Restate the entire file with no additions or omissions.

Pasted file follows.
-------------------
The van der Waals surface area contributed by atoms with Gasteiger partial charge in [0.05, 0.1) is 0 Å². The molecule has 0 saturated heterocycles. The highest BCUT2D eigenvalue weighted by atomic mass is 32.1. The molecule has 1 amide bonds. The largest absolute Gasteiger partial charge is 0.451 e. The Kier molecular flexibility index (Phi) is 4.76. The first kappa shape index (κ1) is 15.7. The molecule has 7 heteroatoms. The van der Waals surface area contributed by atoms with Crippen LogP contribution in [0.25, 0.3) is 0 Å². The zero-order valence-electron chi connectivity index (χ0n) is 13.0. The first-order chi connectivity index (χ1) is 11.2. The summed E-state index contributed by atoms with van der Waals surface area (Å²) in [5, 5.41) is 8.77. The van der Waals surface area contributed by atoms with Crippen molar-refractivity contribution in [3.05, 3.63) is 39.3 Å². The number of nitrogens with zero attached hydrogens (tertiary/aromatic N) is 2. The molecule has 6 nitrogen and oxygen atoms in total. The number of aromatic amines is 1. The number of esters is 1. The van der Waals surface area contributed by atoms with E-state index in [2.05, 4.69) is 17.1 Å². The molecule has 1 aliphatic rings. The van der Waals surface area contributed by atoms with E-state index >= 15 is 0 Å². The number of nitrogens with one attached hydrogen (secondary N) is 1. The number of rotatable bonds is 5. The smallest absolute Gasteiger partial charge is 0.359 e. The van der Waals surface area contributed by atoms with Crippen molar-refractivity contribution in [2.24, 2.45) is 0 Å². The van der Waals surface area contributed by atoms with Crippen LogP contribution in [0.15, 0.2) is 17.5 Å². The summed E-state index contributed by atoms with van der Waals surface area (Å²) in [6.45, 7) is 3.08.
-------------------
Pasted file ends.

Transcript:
The van der Waals surface area contributed by atoms with Gasteiger partial charge in [0.05, 0.1) is 0 Å². The molecule has 0 saturated heterocycles. The highest BCUT2D eigenvalue weighted by atomic mass is 32.1. The molecule has 1 amide bonds. The largest absolute Gasteiger partial charge is 0.451 e. The Kier molecular flexibility index (Phi) is 4.76. The first kappa shape index (κ1) is 15.7. The molecule has 7 heteroatoms. The van der Waals surface area contributed by atoms with Crippen LogP contribution in [0.25, 0.3) is 0 Å². The zero-order valence-electron chi connectivity index (χ0n) is 13.0. The first-order chi connectivity index (χ1) is 11.2. The summed E-state index contributed by atoms with van der Waals surface area (Å²) in [5, 5.41) is 8.77. The van der Waals surface area contributed by atoms with Crippen molar-refractivity contribution in [3.05, 3.63) is 39.3 Å². The number of nitrogens with zero attached hydrogens (tertiary/aromatic N) is 2. The molecule has 6 nitrogen and oxygen atoms in total. The number of aromatic amines is 1. The number of esters is 1. The van der Waals surface area contributed by atoms with E-state index in [2.05, 4.69) is 17.1 Å². The molecule has 1 aliphatic rings. The van der Waals surface area contributed by atoms with E-state index >= 15 is 0 Å². The number of nitrogens with one attached hydrogen (secondary N) is 1. The number of rotatable bonds is 5. The smallest absolute Gasteiger partial charge is 0.359 e. The van der Waals surface area contributed by atoms with Crippen molar-refractivity contribution in [2.24, 2.45) is 0 Å². The van der Waals surface area contributed by atoms with Crippen LogP contribution in [0.15, 0.2) is 17.5 Å². The summed E-state index contributed by atoms with van der Waals surface area (Å²) in [6.45, 7) is 3.08.